The jurisdiction issues before us are: (1) whether the exclusive procedure by which the Commonwealth may be held liable for unlawful discharge of drainage water onto plaintiffs' land is through eminent domain proceedings rather than an equity action and (2) whether the Authority is immune from suit pursuant to the doctrine of sovereign immunity.
The first issue arises because of our holding in Lerro v. Department of Transportation, 32 Pa. Commonwealth Ct. 372, 375, 379 A.2d 652, 653 (1977): "To the extent that petitioners assert a right to injunctive relief, this Court is without jurisdiction. Section 303 of the [Eminent Domain] Code, 26 P.S. § 1-303, declares that the Code is the complete and exclusive procedure for condemnation cases, de facto or otherwise." (Citations omitted.) Although plaintiffs here are asking for injunctive relief, Lerro is specifically confined to condemnation cases. Here, plaintiffs allege that the actions of the Authority have caused and continue to cause trespasses upon their property and request equitable relief on this basis.*fn8 They do not allege that this is a condemnation case but, to the contrary, contend that it cannot be a condemnation case because, under Section 791.11 of the State Public School Building
[ 53 Pa. Commw. Page 462]
Authority Act,*fn9 the Authority allegedly had no power to condemn the plaintiffs' property. Certainly plaintiffs correctly conclude that acts not done in the exercise of the right of eminent domain cannot be the basis of a claim in that proceeding. Condemnation of E. Berkshire Street, 20 Pa. Commonwealth Ct. 601, 343 A.2d 67 (1975).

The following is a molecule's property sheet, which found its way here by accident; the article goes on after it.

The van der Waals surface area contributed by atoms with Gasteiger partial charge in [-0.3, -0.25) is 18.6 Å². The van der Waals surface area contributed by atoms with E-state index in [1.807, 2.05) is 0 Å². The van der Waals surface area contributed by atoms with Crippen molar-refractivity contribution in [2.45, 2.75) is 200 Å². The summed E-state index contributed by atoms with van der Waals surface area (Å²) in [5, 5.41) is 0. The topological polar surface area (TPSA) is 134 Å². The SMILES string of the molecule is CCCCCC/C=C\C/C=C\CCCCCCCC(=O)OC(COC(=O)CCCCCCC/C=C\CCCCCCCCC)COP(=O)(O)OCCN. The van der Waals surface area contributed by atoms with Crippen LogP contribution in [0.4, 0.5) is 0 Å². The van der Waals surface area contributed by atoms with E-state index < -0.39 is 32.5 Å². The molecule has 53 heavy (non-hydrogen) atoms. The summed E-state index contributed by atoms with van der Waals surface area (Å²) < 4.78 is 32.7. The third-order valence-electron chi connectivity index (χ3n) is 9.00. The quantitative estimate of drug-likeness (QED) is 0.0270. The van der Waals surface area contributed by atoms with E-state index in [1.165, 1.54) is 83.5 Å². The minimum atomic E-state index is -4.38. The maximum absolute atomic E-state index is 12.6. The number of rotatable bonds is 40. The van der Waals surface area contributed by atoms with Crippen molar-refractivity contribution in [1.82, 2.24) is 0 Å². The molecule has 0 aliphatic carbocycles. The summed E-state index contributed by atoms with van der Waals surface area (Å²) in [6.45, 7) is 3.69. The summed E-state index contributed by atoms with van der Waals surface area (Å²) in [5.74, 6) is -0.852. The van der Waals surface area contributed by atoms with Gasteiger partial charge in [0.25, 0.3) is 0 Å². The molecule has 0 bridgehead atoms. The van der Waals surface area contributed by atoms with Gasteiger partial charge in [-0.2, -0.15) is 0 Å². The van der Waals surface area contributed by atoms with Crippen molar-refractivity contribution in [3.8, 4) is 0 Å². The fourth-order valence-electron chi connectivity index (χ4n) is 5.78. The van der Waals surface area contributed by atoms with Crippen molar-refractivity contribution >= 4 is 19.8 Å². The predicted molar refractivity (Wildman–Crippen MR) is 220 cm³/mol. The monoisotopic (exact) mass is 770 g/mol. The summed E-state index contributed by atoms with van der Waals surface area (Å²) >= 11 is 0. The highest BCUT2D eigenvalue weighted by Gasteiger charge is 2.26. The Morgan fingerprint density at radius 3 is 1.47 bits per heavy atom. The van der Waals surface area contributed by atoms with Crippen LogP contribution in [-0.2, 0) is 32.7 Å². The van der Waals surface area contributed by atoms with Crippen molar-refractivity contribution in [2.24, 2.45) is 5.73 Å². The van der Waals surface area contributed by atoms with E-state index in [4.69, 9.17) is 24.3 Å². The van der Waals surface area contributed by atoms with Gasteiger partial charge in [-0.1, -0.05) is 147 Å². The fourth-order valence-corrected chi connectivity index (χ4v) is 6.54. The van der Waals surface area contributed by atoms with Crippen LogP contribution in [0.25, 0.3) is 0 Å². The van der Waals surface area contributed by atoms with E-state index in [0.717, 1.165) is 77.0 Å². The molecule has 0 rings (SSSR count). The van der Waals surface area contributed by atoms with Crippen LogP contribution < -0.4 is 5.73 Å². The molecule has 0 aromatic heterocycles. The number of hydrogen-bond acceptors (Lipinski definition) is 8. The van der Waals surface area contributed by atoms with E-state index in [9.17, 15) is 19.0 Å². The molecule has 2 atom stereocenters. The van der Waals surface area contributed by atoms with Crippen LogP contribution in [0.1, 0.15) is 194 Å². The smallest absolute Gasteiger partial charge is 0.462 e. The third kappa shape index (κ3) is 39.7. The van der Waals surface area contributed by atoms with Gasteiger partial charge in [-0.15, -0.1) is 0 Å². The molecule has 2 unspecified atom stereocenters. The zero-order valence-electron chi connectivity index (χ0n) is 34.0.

In City of Pittsburgh v. Gold, 37 Pa. Commonwealth Ct. 438, 444, 390 A.2d 1373, 1376 (1978), we said: "Of course, if the damage is not the immediate and necessary consequence of the municipal undertaking but flows, rather, from some tortious act, the injured party must proceed in trespass." (Citation omitted.) (Emphasis added.) See also Stork v. Philadelphia, 195 Pa. 101, 45 A. 678 (1900). Since the parties are alleging tortious conduct, we believe that they are properly requesting equitable relief for a continuing trespass and need not proceed in eminent domain. Thus, if sovereign immunity is not a bar, this Court has jurisdiction of the matter pursuant to Section 761 of the Judicial Code, 42 Pa. C.S. § 761.
As to the sovereign immunity issue, we believe that Gibson v. Commonwealth, supra, is controlling. In Gibson, the Supreme Court held that Mayle v. Pennsylvania Department of Highways, supra, which abrogated the doctrine of sovereign immunity and permitted tort claims against the Commonwealth, should be applied retroactively. The Supreme Court also held that Act 152, which reinstated sovereign immunity with eight limited exceptions, may not be applied retroactively. The Court thus concluded that any complaint pending in the courts at the time of the Mayle decision is free from the subsequently enacted bar of sovereign immunity. Since plaintiffs' action was one of those pending in the courts when Mayle was decided,
[ 53 Pa. Commw. Page 463]
we must conclude that it is neither barred by the doctrine of sovereign immunity nor limited by Act 152 and is thus properly before us.*fn10
The Commonwealth Court of Pennsylvania has jurisdiction.